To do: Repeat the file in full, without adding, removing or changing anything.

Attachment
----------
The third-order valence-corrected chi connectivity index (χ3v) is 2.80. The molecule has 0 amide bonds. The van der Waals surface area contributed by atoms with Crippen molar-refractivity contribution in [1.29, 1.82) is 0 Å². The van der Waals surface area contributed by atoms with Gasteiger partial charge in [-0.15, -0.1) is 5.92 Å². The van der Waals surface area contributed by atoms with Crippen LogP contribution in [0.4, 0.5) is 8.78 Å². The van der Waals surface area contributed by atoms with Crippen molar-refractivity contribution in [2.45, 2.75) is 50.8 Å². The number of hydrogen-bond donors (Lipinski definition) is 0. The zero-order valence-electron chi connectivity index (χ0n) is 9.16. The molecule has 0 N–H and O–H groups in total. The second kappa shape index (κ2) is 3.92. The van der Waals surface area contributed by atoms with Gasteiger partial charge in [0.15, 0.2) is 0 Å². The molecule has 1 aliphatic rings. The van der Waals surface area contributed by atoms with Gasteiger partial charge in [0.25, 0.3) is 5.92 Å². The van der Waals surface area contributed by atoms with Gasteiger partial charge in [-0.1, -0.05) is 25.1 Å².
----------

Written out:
The third-order valence-corrected chi connectivity index (χ3v) is 2.80. The molecule has 0 amide bonds. The van der Waals surface area contributed by atoms with Crippen molar-refractivity contribution in [1.29, 1.82) is 0 Å². The van der Waals surface area contributed by atoms with Gasteiger partial charge in [-0.15, -0.1) is 5.92 Å². The van der Waals surface area contributed by atoms with Crippen LogP contribution in [0.4, 0.5) is 8.78 Å². The van der Waals surface area contributed by atoms with Crippen molar-refractivity contribution in [2.45, 2.75) is 50.8 Å². The number of hydrogen-bond donors (Lipinski definition) is 0. The zero-order valence-electron chi connectivity index (χ0n) is 9.16. The molecule has 0 N–H and O–H groups in total. The second kappa shape index (κ2) is 3.92. The van der Waals surface area contributed by atoms with Gasteiger partial charge in [0.15, 0.2) is 0 Å². The molecule has 1 aliphatic rings. The van der Waals surface area contributed by atoms with Gasteiger partial charge in [0.25, 0.3) is 5.92 Å². The van der Waals surface area contributed by atoms with Gasteiger partial charge in [-0.1, -0.05) is 25.1 Å².